AM: Yeah. My parents do English folk dancing, and I basically grew up having these kind of crazy folk parties where at certain points people would be playing fiddle and banjo and piano and whatever in the living room, and then in the kitchen, people are all singing these kind of big sea chanteys or ballads or whatever. And the fun of that is everyone’s kind of getting drunk and trying out their harmonies, and it could sound really good or really bad, but it’s just very inclusive, and it’s kind of like if you’re going to be in that room you have to be singing. So I guess I just kind of practice singing when there’s no pressure on and it’s a good way to do it I think. It’s a good way to learn to sing.

TB: You mentioned people playing banjo and stuff – did you join in on any of that? When did you start playing guitar?
AM: I played fiddle a bit when I was a kid. A lot of my parents’ friends are professional musicians and I was taking violin lessons. So every time there would be a party in the morning all the fiddle players would teach me songs when I was a little kid, maybe seven years old, and like [simulates fiddle noises] on my little half-size violin so yeah I mean I guess I trained that way and then guitar I took some lessons when I was a teenager like everyone does and tried to learn Jimi Hendrix kind of thing. I couldn’t play the Jimi Hendrix.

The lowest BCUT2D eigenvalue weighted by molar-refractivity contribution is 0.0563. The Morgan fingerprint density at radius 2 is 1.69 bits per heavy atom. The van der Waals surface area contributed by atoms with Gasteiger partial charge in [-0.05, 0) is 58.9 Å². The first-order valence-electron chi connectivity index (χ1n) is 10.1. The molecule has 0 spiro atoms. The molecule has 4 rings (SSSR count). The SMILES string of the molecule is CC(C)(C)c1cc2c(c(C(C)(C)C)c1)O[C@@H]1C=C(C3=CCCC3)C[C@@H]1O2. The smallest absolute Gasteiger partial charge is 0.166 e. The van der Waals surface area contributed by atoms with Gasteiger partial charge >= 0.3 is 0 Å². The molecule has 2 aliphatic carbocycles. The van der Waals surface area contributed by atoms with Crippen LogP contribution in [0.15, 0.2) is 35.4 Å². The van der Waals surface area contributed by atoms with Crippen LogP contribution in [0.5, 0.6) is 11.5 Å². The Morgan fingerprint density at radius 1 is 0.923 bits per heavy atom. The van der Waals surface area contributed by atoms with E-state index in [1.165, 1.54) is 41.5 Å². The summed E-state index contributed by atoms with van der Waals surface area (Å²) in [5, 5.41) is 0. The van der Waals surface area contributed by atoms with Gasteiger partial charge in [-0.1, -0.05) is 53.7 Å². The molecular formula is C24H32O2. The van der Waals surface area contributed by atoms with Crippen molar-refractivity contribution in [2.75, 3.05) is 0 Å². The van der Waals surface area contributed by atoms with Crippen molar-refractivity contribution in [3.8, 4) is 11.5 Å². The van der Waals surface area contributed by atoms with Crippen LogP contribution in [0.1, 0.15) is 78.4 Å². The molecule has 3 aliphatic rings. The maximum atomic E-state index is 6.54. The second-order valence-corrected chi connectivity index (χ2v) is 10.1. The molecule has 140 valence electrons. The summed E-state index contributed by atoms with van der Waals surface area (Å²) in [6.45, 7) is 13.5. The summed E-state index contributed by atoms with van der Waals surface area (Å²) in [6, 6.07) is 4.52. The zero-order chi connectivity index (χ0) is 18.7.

TB: Do you consciously bring any of those influences from your childhood into your music now?
AM: Yeah I think so. It’s an interesting thing. I feel like I wouldn’t be making this kind of music if I hadn’t played in HSY or played a lot of shows with HSY before that. Because I think that the way I grew up seeing folk artists starting their careers or playing or whatever, it’s just a whole different network, a whole different scene. I’m kind of taking that folk stuff that is in my blood but putting it into the scene that I live in versus playing for a bunch of older people sitting down.

Photos: ANAMAI live in-store at Sonic Boom (Kensington location) – Nov. 15, 2013
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Weird Canada is getting behind cassettes in a big, $50K way

Canadian indie music website to use FACTOR grant to distribute music, champion technological accessibility

Cassettes overflow a KFC bucket display atop a table for Sonic Boom’s Cassette Fair held Sept. 7. The event was held in honour of the first annual international Cassette Store Day, where Weird Canada spoke of plans to feature cassette releases in its upcoming FACTOR grant-funded distribution service. Photo: Tom Beedham